Fourth, create a daily management system that focuses on safety. This system should bubble up many problems. Safety problems should be the top priority. At Morningside Hospital, part of the Mt. Sinai health system in Manhattan, multiple daily huddles were occurring during Covid-19. Problems were quickly identified and addressed. After a patient was intubated, the respiratory arrest team reported back that the necessary PPE to protect the multiple members of the resuscitation team were not available. The huddle system led to the creation of PPE “bags-to-go.” The bags contain enough full sets of PPE for nine people and are placed on the resuscitation carts.
Finally, don't use frontline caregiver heroism as an excuse not to act. Caregivers act heroically only when there are insufficient systems in place to support getting the work done. They must develop more and more workarounds like moving the ingot by hand because the conveyor was broken. Every workaround leads potentially to a safety problem. Leaders and managers must create a management system that immediately addresses worker problems and trains the front line to solve the problems themselves.”
And, again, in the book, you can hear directly from O'Neill, as we share transcripts from speeches that he gave over the years.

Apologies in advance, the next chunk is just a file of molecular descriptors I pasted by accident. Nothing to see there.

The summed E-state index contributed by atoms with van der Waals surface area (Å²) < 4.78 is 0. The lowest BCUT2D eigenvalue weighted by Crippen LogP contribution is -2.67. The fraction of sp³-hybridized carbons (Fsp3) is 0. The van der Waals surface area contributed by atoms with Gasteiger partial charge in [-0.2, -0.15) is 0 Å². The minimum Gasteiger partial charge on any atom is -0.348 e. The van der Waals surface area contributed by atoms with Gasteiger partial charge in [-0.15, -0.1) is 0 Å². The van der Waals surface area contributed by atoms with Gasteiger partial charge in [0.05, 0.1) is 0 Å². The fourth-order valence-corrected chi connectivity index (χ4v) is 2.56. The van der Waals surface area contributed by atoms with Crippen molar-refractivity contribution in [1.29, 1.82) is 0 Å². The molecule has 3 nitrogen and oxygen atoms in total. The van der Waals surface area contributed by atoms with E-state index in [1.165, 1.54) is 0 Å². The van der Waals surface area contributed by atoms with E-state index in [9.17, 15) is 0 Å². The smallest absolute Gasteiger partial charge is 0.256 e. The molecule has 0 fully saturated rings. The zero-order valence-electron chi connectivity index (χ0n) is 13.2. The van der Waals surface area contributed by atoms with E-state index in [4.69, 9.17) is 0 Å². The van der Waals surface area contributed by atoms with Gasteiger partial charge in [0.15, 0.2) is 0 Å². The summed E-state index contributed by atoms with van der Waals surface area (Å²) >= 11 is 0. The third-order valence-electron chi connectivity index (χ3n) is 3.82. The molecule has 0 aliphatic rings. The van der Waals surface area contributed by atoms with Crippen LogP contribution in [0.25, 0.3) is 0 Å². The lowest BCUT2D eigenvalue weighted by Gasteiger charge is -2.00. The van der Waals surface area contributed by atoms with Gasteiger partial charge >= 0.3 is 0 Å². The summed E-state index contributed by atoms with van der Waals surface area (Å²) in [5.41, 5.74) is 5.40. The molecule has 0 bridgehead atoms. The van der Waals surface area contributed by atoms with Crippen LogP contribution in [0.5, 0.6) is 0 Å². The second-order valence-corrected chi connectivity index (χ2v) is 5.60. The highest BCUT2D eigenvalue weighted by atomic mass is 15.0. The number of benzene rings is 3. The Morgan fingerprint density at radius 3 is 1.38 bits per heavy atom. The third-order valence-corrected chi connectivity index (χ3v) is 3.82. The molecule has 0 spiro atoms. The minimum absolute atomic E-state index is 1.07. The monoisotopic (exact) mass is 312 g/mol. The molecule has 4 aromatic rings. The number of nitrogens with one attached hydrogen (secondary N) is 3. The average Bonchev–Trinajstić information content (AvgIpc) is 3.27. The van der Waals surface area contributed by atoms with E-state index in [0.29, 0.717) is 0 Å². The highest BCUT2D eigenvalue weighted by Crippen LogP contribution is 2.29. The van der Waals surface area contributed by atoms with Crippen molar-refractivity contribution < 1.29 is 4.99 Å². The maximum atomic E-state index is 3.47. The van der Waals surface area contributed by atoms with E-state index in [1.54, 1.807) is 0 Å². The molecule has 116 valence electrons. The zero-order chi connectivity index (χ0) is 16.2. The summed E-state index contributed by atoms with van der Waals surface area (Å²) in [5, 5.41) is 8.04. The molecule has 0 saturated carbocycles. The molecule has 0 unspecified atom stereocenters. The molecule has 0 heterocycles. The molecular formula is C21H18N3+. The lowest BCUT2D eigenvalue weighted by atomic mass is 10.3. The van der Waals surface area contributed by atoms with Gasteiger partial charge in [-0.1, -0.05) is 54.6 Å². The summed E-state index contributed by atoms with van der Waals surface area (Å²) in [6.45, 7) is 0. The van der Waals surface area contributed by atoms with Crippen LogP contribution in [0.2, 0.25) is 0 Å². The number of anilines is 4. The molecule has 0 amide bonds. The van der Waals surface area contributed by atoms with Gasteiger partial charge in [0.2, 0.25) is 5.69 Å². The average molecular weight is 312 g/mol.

In one speech, he said:
“At the top of my list was safety. I tell you why safety was at the top of my list.
One of the things I had discovered working with a lot of different organizations, every organization of any size that I've ever had anything to do with… I'll bet it's true here. There's an annual report. It says in the annual report, “Our people are our most important resource.”
It's almost like it's an obligation for people who sign their name at the bottom to say, “Our people really matter a lot. They're our most important resource.” I would say, in most places, it's not true.
If it were true [that people are our most important resource], people would not be hurt at work.
If it's your most important resource, why wouldn't you organize yourself in such a way that the people who are supposed to be your most important resource, are never hurt at work?”
O'Neill's leadership, of course, led to a dramatic decrease in worker harm at Alcoa and we can all learn from his example.